Hotard takes over the HPC & MCS business at a time of transition for both HPE and its high-end systems business, and continuing difficulty extracting profits from its various remaining business lines. (We have said this before, and we will say it again: We are grateful on behalf of the IT industry that companies like HPE actually build the gear that millions of organizations depend upon for their infrastructure. We just wish that the component makers like Intel or operating system makers like Microsoft and Red Hat would share some of the wealth with the hardware makers. Someone has to build this stuff, and make the substantial investments in big iron and HPC systems, too. Like running a co-op in New York City, as I have done, this is a thankless job. To which I always responded when shareholders said that to me: “You could just say thank you.” So on behalf of IT shops the world over, Antonio, I am saying “Thank you.”)
In the first quarter of fiscal 2021 ended in January, HPE’s sales were off 1.7 percent to $6.83 billion, and net income fell by 33 percent to $223 million. Despite the revenue and profit crunch due to the coronavirus pandemic in calendar 2020, Neri & Co are being responsible and paid down $3.7 billion in debt in the final quarter of fiscal 2020, which is why you see so much cash vaporize in the chart above. (We thought HPE did some massive acquisition and we missed it. . . .)
HPE changed the classification of its revenues and changed its business groups in fiscal 2019 after Neri had taken over for a while.
The Compute group, which Hotard used to run, posted sales of $2.99 billion, down eight-tenths of a point year on year, but earnings before taxes rose by 19.6 percent to $342 million. (You see now why Hotard is popular at HPE. He knows how to walk away from bad business as much as how to chase profitable business.) While revenues for ProLiant servers were off year on year, they rose a bit sequentially and bucked the normal trend for the January quarter as HPE works down a backlog of orders that has built up due to shortages of various kinds of chips in the IT manufacturing sector. Q2 is having a stronger than usual intake of new orders, Neri said on a call with Wall Street analysts going over the results.
The HPC & MCS unit, which includes SGI and Superdome X big NUMA iron as well as Cray supercomputer sales plus what remains of those legacy HP-UX, VMS, and Tandem revenue streams, had sales of $762 million, down 7.4 percent. Earnings before taxes for HPC & MCS fell by 12.2 percent to $43 million. As we have pointed out before, this is not very much profit – in this case, a mere 5.6 percent of revenues.
Tarek Robbiati, HPE’s chief financial officer, said that the decline was driven mostly by the inherent lumpiness of the HPC and big iron sectors – something we have discussed often here at The Next Platform. The timing of deals moves around as processor and accelerator roadmaps shift here and there. Despite the decline in Q1 F2021, Robbiati reiterated that HPE expected its HPC business to grow at 8 percent this year and have a compound annual growth rate of 12 percent over the next three years. “We have an extremely strong order book of over $2 billion worth of awarded exascale contracts, with another $5 billion plus of market opportunity over the next three years,” he said on the call.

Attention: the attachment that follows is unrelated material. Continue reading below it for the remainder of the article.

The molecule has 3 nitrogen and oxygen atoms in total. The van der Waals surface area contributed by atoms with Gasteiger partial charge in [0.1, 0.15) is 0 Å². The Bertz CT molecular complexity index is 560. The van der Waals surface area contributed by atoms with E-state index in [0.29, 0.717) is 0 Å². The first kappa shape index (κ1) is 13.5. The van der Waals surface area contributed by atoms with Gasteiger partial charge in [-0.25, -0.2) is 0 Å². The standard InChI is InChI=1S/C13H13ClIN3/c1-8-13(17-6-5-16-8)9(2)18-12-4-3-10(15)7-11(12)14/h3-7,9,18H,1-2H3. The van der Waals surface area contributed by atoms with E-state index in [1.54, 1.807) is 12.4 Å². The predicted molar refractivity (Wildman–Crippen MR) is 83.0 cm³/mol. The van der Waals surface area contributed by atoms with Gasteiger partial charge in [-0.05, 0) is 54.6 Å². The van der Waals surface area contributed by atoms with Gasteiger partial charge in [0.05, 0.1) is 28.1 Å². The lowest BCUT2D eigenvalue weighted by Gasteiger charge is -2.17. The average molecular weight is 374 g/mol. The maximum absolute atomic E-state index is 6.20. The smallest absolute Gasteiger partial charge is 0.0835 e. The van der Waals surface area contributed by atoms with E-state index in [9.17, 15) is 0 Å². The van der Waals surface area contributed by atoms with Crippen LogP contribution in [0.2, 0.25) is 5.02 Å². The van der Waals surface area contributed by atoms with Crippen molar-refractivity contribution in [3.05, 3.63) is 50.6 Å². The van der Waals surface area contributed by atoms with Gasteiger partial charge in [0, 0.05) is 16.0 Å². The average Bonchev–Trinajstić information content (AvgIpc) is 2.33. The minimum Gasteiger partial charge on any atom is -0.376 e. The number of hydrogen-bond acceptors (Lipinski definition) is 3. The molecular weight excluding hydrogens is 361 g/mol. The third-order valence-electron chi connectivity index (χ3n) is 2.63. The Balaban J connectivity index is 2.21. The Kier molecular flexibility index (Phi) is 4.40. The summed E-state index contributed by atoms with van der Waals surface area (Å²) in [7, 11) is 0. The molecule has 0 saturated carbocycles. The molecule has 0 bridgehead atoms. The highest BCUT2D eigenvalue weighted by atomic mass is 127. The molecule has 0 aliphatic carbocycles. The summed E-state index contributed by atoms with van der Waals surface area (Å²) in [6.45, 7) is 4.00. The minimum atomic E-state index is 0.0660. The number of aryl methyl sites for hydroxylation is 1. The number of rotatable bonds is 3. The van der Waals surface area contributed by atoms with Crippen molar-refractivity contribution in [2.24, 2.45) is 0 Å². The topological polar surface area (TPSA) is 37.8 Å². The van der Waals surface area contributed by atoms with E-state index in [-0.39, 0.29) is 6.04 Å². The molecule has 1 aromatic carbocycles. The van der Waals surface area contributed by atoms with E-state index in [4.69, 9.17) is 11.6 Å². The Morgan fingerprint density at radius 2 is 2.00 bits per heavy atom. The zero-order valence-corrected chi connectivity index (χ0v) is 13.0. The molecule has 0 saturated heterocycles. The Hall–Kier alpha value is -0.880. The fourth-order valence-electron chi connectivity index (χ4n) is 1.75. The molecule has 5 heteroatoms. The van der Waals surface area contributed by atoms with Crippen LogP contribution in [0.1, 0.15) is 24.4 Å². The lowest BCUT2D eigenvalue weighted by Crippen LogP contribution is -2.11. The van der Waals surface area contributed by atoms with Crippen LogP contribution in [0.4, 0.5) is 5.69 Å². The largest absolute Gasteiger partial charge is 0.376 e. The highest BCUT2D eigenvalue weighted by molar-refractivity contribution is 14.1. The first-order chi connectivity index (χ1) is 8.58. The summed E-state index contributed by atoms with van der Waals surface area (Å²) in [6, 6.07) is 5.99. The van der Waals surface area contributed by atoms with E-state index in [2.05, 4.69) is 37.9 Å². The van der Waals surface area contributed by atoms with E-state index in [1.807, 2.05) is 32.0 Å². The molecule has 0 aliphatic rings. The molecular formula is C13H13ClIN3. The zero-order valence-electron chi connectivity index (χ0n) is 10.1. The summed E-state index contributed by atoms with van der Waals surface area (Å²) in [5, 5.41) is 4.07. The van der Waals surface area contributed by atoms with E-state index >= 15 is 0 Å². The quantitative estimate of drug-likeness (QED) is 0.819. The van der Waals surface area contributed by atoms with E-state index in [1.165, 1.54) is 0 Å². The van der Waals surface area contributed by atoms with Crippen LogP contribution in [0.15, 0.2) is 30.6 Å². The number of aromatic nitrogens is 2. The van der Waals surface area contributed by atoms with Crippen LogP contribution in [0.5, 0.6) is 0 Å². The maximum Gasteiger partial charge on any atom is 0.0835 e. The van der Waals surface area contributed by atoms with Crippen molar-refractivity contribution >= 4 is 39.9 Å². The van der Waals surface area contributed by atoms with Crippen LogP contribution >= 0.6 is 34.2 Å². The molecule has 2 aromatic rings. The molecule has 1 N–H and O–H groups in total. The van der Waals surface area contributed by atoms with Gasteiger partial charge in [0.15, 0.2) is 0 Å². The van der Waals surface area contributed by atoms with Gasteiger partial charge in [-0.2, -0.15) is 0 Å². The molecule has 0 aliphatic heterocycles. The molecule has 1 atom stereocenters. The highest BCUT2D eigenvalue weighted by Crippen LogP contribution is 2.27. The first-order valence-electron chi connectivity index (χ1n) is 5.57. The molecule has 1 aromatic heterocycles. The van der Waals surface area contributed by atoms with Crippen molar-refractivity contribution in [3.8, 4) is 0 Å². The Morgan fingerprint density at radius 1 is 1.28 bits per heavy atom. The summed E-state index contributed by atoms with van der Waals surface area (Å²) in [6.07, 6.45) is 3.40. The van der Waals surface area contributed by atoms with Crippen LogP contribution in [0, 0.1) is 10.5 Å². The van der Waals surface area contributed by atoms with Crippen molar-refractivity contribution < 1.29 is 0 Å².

Some of that opportunity will be met with the HPC as a service utility, which HPE launched last December and which is expected to gain traction over the next year.
In the Storage group, HPE saw revenues slide by 4.6 percent to $1.19 billion, partly due to a mix shift away from storage appliances and towards software-defined storage. But the good news here is that the software is inherently more profitable, and earnings before taxes for Storage Group rose by 4 percent to $235 million, a much more respectable 19.7 percent of revenue. (The HPE Compute group, just to complete the set, brought 11.5 percent of revenues down to earnings before taxes, at $342 million, during the quarter.)
If you like to see the trend lines, here is what is looks like for the past thirteen quarters with these new HPE groups:
The Advisory & Professional Services group was disbanded last quarter and its sales and profits spread across the other units, which is why you see that line disappear in the chart above. It is hard to miss the secular decline in ProLiant server sales over this period, and as you can see the HPC & MCS unit helps here and there in terms of adding system revenue, but as we pointed out, it really doesn’t help profits all that much compared to the other HPE groups.
We like to look at longer trendlines than this, and cooked up sales of the core systems business at HPE – servers, switching, and storage – since the Great Recession. Take a look:
When you look at it over this long term and all together, it is a pretty stable business centered around $5 billion a quarter, with some obvious spikes and slips. But it all seems to average out, just the same.
And in this cut-throat systems business, maybe that is all you can reasonably expect.